“It was no surprise that the offshoot of the organized traditional society as complemented by the above Akoda system of policing was the respect for the constituted authority headed by the king. In this way, lives and property were preserved and protected, inordinate ambition or insatiable quest for materials, money and fame with the attendant readiness to sacrifice anything to achieve them was practically unknown. In fact cases of robbery, armed robbery were few and far between as it could lead to ostracism of a whole family. The penalty could be that severe”.
Having detailed the basic duties of the Police, it is imperative to note that the phenomenon of the police is not a byproduct of Western civilization. African society was known generally to be well organized with rules and regulations governing the conduct of day-to-day affairs of the society. As rustic as the primordial African society was, some honest early writers attested to organized system found in the continent of Africa. Little wonder then that when “settling or trading” metamorphosed into colonization at a later date, the colonial masters employed an indirect rule system as a form of governance – a system that recognized the employment of the style of government which was already in existence as a yard stick for fostering the wishes of the colonialists on the colonized. Nigeria presented a classical example of this system of government.
In this regard, the old Oyo empire readily comes to mind. Without necessarily going into details the system was structured in such away that the legislative, executive, judicial and military arms were distinct and identifiable. And it worked commendably well. Interestingly enough, the judicial pronouncements (what is referred to in modern day as “judgment” , “orders”, “rulings”, “awards” etc) were not made for the fun of it. In fact they were sacrosanct while the “judges” especially the Oba was held in awe. The Alaafin was regarded as second only to God. More importantly, there were “law enforcement agents” popularly called Akodas in Yoruba-land and Dongari in the Northern part of the country especially among the Hausas. These Akodas, it is submitted, constituted the offshoot of the Police in Nigeria.As primitive as the Akodas phenomena might seem, the fact still remains that they were respected as agents of the king (and indeed the society) and those, and indeed they were few, who tarried in responding to the orders of the Oba as conveyed by the Akodas, were the worse for it.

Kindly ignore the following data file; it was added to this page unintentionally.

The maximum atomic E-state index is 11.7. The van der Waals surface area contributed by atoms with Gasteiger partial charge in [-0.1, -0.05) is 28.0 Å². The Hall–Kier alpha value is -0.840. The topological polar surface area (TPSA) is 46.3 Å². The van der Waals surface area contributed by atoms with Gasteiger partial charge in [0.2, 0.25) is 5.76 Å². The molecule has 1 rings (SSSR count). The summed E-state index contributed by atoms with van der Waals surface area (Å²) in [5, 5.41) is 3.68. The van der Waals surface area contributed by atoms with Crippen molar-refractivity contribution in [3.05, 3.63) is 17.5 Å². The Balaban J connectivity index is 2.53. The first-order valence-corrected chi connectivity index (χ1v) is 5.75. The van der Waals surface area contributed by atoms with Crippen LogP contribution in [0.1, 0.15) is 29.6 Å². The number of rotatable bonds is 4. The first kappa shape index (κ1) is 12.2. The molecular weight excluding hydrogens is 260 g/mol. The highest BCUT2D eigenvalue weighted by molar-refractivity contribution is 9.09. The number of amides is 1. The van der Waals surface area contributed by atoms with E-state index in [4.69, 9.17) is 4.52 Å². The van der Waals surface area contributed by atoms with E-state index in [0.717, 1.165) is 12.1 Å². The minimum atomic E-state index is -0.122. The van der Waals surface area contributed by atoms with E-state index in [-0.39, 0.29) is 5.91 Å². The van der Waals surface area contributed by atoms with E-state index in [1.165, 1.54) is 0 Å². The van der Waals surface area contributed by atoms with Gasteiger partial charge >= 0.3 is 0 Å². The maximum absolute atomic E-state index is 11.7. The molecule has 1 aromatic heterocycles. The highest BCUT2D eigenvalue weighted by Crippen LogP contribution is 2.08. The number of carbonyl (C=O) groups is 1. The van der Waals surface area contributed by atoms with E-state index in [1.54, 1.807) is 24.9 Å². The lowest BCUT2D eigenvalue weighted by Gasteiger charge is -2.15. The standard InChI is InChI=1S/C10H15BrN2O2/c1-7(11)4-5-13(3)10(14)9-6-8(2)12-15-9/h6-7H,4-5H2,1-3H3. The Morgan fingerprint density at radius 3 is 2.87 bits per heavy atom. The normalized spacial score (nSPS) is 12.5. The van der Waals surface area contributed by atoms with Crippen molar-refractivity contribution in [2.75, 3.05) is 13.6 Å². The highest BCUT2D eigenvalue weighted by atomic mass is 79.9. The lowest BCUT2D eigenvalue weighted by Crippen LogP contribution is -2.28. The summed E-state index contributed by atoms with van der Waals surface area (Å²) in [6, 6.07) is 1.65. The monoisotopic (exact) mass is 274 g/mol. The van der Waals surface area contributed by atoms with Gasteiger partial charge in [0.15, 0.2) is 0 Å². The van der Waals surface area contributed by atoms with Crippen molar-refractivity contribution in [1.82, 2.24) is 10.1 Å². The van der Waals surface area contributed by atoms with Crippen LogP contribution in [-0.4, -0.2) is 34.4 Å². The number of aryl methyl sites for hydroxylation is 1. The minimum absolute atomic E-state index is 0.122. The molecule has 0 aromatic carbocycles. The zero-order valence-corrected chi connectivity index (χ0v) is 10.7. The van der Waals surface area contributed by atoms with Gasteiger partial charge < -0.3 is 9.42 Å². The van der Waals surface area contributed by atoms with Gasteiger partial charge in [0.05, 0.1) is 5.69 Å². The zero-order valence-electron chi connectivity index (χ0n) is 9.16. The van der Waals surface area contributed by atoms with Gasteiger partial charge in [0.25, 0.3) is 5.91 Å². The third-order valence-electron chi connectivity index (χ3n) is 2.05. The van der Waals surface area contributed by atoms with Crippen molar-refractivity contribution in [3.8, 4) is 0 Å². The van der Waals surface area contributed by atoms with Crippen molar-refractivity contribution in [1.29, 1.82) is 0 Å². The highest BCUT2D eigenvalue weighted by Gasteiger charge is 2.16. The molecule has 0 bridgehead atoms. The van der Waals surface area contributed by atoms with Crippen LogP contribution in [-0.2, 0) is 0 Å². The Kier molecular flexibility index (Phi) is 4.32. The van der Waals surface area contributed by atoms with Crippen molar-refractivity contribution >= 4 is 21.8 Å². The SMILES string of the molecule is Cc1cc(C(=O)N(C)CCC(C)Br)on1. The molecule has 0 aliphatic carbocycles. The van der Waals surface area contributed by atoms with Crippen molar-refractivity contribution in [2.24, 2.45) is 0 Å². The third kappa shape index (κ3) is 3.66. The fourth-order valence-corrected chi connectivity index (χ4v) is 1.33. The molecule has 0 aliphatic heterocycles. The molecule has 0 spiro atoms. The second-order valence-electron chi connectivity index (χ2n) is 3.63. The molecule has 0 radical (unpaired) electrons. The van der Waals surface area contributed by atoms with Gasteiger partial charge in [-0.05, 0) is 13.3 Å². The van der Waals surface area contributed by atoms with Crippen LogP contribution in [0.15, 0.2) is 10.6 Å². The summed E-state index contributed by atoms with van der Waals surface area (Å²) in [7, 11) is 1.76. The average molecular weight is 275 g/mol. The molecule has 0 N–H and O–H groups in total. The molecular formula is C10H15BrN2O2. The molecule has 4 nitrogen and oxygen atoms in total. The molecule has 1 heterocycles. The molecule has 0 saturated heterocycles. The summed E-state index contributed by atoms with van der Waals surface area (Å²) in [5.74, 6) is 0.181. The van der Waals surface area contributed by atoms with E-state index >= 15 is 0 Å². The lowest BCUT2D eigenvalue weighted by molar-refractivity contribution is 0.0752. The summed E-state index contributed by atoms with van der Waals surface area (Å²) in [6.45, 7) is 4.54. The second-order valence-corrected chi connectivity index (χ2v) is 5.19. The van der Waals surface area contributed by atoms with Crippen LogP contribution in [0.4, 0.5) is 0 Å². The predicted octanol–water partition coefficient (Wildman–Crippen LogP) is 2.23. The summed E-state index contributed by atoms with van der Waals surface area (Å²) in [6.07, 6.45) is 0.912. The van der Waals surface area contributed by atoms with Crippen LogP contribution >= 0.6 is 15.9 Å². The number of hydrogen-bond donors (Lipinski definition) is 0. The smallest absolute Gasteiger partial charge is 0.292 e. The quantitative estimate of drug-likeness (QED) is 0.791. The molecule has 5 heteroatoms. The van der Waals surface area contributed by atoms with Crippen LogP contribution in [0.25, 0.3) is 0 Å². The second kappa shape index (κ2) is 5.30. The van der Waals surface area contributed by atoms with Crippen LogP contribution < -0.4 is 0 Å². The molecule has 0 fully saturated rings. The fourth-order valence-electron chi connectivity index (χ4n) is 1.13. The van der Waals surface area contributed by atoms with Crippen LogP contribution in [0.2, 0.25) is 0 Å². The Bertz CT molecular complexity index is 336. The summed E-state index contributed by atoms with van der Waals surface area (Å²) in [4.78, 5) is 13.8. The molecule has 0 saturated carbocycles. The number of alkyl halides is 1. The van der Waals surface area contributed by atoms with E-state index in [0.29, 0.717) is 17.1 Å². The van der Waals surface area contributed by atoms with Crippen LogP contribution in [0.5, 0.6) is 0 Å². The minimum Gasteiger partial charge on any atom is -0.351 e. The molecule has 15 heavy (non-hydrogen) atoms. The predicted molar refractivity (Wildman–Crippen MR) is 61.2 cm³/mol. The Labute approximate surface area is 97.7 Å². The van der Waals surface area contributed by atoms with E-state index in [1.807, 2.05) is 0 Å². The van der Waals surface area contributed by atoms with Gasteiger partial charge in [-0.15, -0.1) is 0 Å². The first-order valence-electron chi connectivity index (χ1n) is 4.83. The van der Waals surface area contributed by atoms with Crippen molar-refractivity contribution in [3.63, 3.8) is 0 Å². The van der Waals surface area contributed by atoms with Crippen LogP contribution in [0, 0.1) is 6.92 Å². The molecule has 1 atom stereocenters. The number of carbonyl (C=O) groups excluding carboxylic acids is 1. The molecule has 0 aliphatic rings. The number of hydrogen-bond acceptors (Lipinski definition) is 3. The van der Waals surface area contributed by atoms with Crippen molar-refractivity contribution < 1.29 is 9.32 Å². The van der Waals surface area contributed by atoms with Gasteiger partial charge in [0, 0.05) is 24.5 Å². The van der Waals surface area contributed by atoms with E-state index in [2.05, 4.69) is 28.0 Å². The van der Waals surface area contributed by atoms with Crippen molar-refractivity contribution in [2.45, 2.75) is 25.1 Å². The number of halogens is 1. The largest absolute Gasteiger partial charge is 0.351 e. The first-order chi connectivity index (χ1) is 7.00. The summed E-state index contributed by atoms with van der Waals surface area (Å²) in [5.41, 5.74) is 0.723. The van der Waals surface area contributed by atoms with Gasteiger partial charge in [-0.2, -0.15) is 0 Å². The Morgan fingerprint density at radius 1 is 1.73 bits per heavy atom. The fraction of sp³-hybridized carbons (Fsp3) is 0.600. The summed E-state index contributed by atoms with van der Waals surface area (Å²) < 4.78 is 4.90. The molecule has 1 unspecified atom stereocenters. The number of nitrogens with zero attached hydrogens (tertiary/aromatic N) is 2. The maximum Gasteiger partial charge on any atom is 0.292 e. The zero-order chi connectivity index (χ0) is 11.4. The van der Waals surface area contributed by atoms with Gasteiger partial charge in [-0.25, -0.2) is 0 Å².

It is heartwarming to recall here that cases of willful disobedience of the orders of the Oba let alone stapling, beating or manhandling of the Akoda were very rare if not totally unheard of. It was indeed a taboo as such willful intransigence would be tantamount to slapping the Oba himself. The penalty could be very severe and in some cases, the culprits ended up paying the supreme sacrifice. Such was the high esteem the traditional police were held. It is perhaps for a similar reason that even in modern day in some countries in which the death penalty is sparingly imposed, it is still mandatorily imposed where a person is found guilty of the murder of a policeman or some other law enforcement officer.
In the said traditional police system, certain features were noticeable. These are:-